The promised cool change arrived and today we had near perfect boat building weather, it rained most of the day! Not perfect because it was still a bit warmer than ideal at about 26 degrees but not stifling and not hot sun cooking the shed. I managed to get done all that I set out to do.

I started the day with the realisation I had made the most basic of mistakes but in the most minor of ways. One of the dreaded fears of duflex boat builders is the glass an important structure before removing the peel ply. For new readers that don’t know what this is, peel ply is a layer of taffeta material placed over wet glass to soak up excess resin, have the resin dry with a pre keyed surface and generally just make glassing neater. Duflex comes with peel ply pre attached and you MUST remove it before glassing to it otherwise the glass just pulls away with the peel ply, it has zero structural strength. There have been rumours or myths about people glassing or taping entire hulls with peel ply on which of course will just fall apart as soon as they attempt to roll it over. In nearly 3 years of building I have managed to avoid this most basic of mistakes. Until today. I started removing the peel ply from the port side seat top only to find a glass strip holding a but join was glassed over the peel ply. No biggie but man I felt stupid. I removed the glass (it just lifted off with the peel ply) and will re-glass the join.

I cut the panels of the port seat top down where the hatch lids would be. I then de-cored the edges of the part to be glued and glassed on as well as the top of the seat divider that will have half of its top edge exposed where the adjoining seat top will be. I will also need to de-core the seat tops that will form lids but they can be done easily anytime but the edges I did today will be much harder to get to once the seat tops that are not lids are glued on. De-coring is really easy with a portable hand router (I have a rechargeable Ryobi) with the right blade in. A few runs with the blade set to 10mm deep and the balsa pushes out with a screwdriver or chisel in minutes. Once the balsa is removed it is just a matter of back filling the slot with glue.

I attached a block on the rear bulkhead to support the seat top at its correct level position then back filled the de cored slots and buttered the seat front top edge with glue as well as the ends that butt into the bulkhead and put the top in place, screwing it down in places to hold it firm while the glue sets.

Then I started on the seat back. First I glued the small part that forms a lip on the top of the seat back in, this part wraps around the seat back and forms a mold for the kerfed back. Then I filled the kerfs with glue and ran a bead of glue along the back edge of the seat top where the back will butt into it. Then buttered all of the edges that support the seat back and finally the edge of the seat back that butts into the rear bulkhead then placed the back in position. A few screws to again hold everything in place whilst it all sets and then I squeezed more glue into the joins (because of the seat back angle there is a bigger gap at the front than the back). I ran some coves along the edges that I intended to glass and let this set a while and had some late lunch. (I started at 10am and this all took 4 hours)

After lunch I started glassing the seat top and back to each other. This forms a natural box girder and will support much more weight as a result. I glassed the now tacky kerfed section and then ran peel ply over the glass tapes.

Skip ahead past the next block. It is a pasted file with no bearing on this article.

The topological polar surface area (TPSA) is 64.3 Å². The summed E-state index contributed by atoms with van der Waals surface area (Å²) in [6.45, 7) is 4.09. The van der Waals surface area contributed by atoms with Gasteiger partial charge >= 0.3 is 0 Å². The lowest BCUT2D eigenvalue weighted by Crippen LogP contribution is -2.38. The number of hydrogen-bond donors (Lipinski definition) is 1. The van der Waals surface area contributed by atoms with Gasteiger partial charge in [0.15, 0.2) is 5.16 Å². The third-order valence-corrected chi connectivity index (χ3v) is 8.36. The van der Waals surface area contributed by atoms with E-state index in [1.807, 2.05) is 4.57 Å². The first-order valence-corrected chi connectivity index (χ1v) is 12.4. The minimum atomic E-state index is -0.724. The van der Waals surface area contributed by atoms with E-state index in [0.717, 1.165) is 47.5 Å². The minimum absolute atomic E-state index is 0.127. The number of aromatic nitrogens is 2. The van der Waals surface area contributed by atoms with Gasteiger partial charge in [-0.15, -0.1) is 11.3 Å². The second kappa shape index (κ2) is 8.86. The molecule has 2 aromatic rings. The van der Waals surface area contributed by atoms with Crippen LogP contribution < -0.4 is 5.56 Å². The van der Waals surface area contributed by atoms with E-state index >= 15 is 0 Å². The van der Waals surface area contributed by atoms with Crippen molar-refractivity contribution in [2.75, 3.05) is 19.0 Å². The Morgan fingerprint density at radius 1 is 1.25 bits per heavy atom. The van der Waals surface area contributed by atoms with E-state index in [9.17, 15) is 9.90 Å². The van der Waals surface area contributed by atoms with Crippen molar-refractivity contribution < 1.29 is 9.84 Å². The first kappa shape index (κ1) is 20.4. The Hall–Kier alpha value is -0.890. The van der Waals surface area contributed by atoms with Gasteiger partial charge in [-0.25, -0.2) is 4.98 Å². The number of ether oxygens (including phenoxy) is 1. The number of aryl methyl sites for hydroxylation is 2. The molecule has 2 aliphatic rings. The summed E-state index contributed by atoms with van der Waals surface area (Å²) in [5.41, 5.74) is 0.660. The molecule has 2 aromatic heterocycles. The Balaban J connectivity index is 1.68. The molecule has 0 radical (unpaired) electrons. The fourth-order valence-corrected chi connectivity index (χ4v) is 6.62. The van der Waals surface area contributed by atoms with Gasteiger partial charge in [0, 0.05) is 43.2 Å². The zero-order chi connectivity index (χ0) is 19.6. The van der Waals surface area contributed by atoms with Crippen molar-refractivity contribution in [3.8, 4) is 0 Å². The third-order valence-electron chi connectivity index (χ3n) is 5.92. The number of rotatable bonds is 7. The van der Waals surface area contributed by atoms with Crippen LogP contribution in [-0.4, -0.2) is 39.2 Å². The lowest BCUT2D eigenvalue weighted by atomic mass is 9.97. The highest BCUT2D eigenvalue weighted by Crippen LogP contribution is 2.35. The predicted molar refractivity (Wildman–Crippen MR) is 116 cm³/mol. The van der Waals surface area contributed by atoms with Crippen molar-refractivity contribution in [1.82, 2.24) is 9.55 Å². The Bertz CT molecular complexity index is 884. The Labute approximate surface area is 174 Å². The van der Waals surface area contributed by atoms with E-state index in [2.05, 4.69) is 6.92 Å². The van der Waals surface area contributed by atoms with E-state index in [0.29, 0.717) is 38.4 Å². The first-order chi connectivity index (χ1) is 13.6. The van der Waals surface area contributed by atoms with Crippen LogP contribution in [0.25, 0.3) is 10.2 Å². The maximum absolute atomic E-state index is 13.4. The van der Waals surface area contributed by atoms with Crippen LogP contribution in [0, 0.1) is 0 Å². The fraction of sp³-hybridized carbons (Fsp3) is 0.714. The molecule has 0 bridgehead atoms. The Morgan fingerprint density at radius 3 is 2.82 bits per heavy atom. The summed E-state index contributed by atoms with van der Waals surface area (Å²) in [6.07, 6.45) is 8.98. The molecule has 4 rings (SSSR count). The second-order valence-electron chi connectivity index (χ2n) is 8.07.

I then started on glassing the underside. Along the bulkhead this space is very narrow. Coving and glassing in there was going to be difficult. I made a long coving tool out of a strip of ply by rounding the end and I managed to cove all the way in but I was not able to clean the excess coving material. Once coved I had to figure out how I was going to get glass tapes that far in without getting glue and resin all over my arm, but more importantly how was I going to defeat gravity. Glassing upside down is difficult at the best of times but in this narrow space, it was going to be a nightmare. Then I hit on an idea. I found an offcut of plastic conduit. I wet out a tape with a little more resin than normal so it would be very wet and sticky, I draped it lengthways over the conduit and using the conduit I pressed the glass into the corner. It stayed up long enough (a few seconds) for me to remove the conduit and reach in fully stretched and push the glass down more with my hands. I just barely reached the end. Of course I got resin up my arm but I got the tape on in one go without it falling which pleased me enough to accept that I would have a stick arm for a while.

I then glassed the easy part, the seat back top edge where it meets the deck. I coved it and glassed it then applied peel ply. I now have both sides of the cockpit seating glassed in from above. I need to get inside and grind the square joins round and removed glue dags before coving and glassing the inside or underside of all of these joins to finish them. I then only have the rear wrap around seat the top of which is entirely hatch lids to finish the cockpit seating.

In all this took another 3 hours. I then glued a small section of the step top that I had not done yesterday. Before I started on the cockpit today, with help from the boys I moved the strongback halves under the boat. This was some heavy lifting! With them side by side under the bridgedeck I will use them as my platform for making the cabin roof mold. Tomorrow I will start levelling the 2 halves and making the base out of ply sheets then attaching the mdf mold parts.

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Paul